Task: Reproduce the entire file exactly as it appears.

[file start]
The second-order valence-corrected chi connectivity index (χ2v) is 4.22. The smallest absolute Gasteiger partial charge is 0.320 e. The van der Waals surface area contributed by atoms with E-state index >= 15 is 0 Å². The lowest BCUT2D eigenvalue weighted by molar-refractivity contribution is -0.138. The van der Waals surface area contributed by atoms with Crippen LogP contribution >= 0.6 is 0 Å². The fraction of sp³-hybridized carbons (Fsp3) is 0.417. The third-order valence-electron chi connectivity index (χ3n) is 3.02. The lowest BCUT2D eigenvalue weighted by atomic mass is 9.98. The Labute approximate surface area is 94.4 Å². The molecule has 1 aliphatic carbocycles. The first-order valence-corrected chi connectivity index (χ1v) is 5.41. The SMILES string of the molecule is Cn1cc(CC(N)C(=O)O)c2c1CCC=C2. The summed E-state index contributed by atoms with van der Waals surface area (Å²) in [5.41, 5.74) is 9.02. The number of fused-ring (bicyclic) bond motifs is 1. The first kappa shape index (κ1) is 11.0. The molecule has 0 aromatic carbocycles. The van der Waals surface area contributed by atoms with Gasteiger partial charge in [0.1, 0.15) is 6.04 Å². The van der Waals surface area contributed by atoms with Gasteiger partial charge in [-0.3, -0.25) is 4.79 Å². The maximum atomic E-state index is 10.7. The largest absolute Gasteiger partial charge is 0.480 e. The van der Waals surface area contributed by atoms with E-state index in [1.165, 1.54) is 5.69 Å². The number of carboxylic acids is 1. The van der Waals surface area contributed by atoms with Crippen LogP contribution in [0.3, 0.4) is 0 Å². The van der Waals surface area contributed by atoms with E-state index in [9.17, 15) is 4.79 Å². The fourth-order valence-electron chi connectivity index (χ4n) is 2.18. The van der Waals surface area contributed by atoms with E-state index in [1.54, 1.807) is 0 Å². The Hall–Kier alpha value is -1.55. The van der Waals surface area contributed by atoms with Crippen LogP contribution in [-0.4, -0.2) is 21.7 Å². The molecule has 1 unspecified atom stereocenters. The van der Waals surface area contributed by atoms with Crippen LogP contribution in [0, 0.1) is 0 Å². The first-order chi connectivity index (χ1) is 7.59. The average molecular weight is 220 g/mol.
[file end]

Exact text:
The second-order valence-corrected chi connectivity index (χ2v) is 4.22. The smallest absolute Gasteiger partial charge is 0.320 e. The van der Waals surface area contributed by atoms with E-state index >= 15 is 0 Å². The lowest BCUT2D eigenvalue weighted by molar-refractivity contribution is -0.138. The van der Waals surface area contributed by atoms with Crippen LogP contribution >= 0.6 is 0 Å². The fraction of sp³-hybridized carbons (Fsp3) is 0.417. The third-order valence-electron chi connectivity index (χ3n) is 3.02. The lowest BCUT2D eigenvalue weighted by atomic mass is 9.98. The Labute approximate surface area is 94.4 Å². The molecule has 1 aliphatic carbocycles. The first-order valence-corrected chi connectivity index (χ1v) is 5.41. The SMILES string of the molecule is Cn1cc(CC(N)C(=O)O)c2c1CCC=C2. The summed E-state index contributed by atoms with van der Waals surface area (Å²) in [5.41, 5.74) is 9.02. The number of fused-ring (bicyclic) bond motifs is 1. The first kappa shape index (κ1) is 11.0. The molecule has 0 aromatic carbocycles. The van der Waals surface area contributed by atoms with Gasteiger partial charge in [0.1, 0.15) is 6.04 Å². The van der Waals surface area contributed by atoms with Gasteiger partial charge in [-0.3, -0.25) is 4.79 Å². The maximum atomic E-state index is 10.7. The largest absolute Gasteiger partial charge is 0.480 e. The van der Waals surface area contributed by atoms with E-state index in [1.165, 1.54) is 5.69 Å². The number of carboxylic acids is 1. The van der Waals surface area contributed by atoms with Crippen LogP contribution in [0.3, 0.4) is 0 Å². The van der Waals surface area contributed by atoms with E-state index in [9.17, 15) is 4.79 Å². The fourth-order valence-electron chi connectivity index (χ4n) is 2.18. The van der Waals surface area contributed by atoms with E-state index in [1.54, 1.807) is 0 Å². The Hall–Kier alpha value is -1.55. The van der Waals surface area contributed by atoms with Crippen LogP contribution in [-0.4, -0.2) is 21.7 Å². The molecule has 1 unspecified atom stereocenters. The van der Waals surface area contributed by atoms with Crippen LogP contribution in [0, 0.1) is 0 Å². The first-order chi connectivity index (χ1) is 7.59. The average molecular weight is 220 g/mol.